US 4261608 A
Self-feeding tongs for use by most handicapped persons. The tongs include a pair of arms integrally joined to a hinge. Each arm has a rounded tip end, a gripping surface, a flat surface, and a loop. The loop is located on the outside of the arm adjacent the hinge and is adapted to accommodate the thumb or at least two fingers of a user. Each loop is perpendicular to the longitudinal axis of the arm to which it is attached. The hinge has a positive pressure which spread the tip ends apart, allows a handicapped person by pressure of the thumb and fingers to bring the tip ends together so that a piece of food can be grasped, and forces the tip ends open so that the grasped food may be released and eaten. The tongs are held in the palm of a hand in a relaxed pen grasp. The thumb and fingers are squeezed together to move the tip ends towards one another to grip and pick up pieces of food.
1. Food tongs for aiding handicapped persons to feed themselves comprising a pair of arms, a hinge integrally connected to said arms at one end thereof, a tip provided on the opposite end of each arm, each arm having straight lateral edges and being semi-circular in cross-section, each tip being rounded to thereby protect the face and lips of the user, a shallow concavity formed in the inner surface of each arm between the sides thereof and in proximity to the tip to thereby provide a gripping surface, a first loop connected to the outer surface of one of the arms and being dimensioned to accommodate at least two fingers of the handicapped person, said first loop being positioned at a distance of one third of the length of said arm from said hinge to allow the distal joints of the fingers to fit within said first loop; a second loop connected to the outer surface of the other arm and being dimensioned to accommodate the thumb of the handicapped person, said second loop being offset a short distance behind the finger loop toward the hinge to allow the distal joint of the thumb to fit within said second loop; said hinge having a biasing force urging the tip ends of the tong to spread apart in opposed spaced relation whereby, with the fingers and thumb of the handicapped person extending longitudinally of the tong arms and inserted within their respective loops, application of pressure to the arms through the thumb and fingers causes the tip ends of the arms to be brought together to thereby facilitate the grasp of a piece of food, the biasing force of said hinge opening the tip ends of the tong when the pressure is released therefrom to thereby facilitate releasing the grasped food to be eaten by the handicapped person.
2. The self-feeding tongs of claim 1, wherein the hinge includes a bend and an inside surface, the bend integrally connects the ends of the arms, each loop is perpendicular to the longitudinal axis of the arm to which it is attached.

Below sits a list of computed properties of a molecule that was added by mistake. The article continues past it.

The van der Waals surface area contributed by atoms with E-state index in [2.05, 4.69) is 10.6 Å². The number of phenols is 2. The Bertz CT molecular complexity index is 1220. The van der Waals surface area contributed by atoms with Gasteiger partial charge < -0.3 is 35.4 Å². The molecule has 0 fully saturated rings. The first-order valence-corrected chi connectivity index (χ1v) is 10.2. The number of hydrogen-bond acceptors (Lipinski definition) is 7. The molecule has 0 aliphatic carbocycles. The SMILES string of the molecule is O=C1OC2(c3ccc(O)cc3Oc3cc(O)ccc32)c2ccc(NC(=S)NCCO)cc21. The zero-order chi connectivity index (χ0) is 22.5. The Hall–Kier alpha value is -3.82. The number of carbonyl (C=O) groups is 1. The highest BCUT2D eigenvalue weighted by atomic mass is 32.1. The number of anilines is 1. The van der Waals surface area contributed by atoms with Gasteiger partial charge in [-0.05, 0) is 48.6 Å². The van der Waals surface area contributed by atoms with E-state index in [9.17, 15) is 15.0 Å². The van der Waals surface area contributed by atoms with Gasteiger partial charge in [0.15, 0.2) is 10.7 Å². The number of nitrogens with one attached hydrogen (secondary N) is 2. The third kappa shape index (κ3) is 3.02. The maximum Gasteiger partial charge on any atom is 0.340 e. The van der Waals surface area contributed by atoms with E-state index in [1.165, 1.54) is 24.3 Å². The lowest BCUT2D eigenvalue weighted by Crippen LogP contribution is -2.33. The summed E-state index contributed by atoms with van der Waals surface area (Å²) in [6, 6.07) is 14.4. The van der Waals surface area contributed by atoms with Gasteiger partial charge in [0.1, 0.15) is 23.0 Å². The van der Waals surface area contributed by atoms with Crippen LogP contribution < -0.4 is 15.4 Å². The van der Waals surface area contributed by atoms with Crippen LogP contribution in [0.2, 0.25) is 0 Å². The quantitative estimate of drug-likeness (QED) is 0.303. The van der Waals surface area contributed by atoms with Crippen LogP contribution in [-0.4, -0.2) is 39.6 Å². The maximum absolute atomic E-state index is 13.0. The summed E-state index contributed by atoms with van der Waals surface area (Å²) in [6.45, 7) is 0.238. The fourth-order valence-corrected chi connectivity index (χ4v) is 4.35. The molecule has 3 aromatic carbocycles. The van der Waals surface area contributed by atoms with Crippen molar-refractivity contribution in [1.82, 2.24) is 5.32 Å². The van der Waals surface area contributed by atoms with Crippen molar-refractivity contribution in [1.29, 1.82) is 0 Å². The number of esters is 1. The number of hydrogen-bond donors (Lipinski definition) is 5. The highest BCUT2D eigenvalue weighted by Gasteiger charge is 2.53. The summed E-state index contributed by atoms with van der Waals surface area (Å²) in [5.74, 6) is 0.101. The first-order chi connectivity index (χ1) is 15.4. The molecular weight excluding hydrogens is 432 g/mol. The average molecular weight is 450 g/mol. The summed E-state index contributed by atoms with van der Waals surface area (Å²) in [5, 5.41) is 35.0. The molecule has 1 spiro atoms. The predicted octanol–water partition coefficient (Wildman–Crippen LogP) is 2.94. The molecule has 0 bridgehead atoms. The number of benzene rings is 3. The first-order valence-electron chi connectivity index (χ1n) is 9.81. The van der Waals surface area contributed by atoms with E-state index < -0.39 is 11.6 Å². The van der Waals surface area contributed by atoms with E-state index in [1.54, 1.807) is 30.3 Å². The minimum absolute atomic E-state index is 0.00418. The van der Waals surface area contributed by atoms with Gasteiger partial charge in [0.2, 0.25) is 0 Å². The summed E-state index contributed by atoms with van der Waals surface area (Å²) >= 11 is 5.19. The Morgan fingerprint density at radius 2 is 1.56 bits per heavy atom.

3. The self-feeding tongs of claim 2, wherein the loop for the finger is made to accommodate two fingers and can be expanded to hold three fingers, the loops are made of a material which is adjustable to permit the proper fitting of various sizes of thumb and fingers.
4. The self-feeding tongs of claim 1, wherein the shallow concavity has a length of one-fourth of the length of the tongs, the remaining length of each arm being flat on its inner surface.
5. The self-feeding tongs of claim 4, wherein the overall length of the tongs is six inches, the width of the arms except for the rounded tip ends is one half inch, and the loops have a width of at least one half inch.
6. The self-feeding tongs of claim 4, wherein the positive pressure is in the range of 1.36 kg to 5.4 kg.
1. Field of Invention
This invention pertains to tongs and chopsticks.
2. Description of the Prior Art
Hedquist, U.S. Pat. No. 2,300,894, dated Nov. 3, 1942, discloses tongs. Law, U.S. Pat. No. 3,640,561, dated Feb. 8, 1972, discloses a chopstick device. Prior art tongs or chopsticks can not be readily used by a handicapped person to feed himself.
3. Prior Art Statement
Hedquist's tongs were designed for grasping and removing clothes from hot water in laundering operation. The tongs are too cumbersome to be used in the self-feeding of a handicapped person.
Law's chopstick device simulates the conventional chopsticks. The chopstick device would be difficult for a handicapped person to use to feed himself for the following reasons: (1) Difficult for a handicapped person to hold it. (2) Optimal holding position for handicapped persons is two or more fingers in opposition to the thumb, not just the first finger. (3) Slippage of members 1 and 2 is likely when the user's fingers have little or no strength. (4) Not operable by hand muscles alone. (5) Insufficient grasping surface.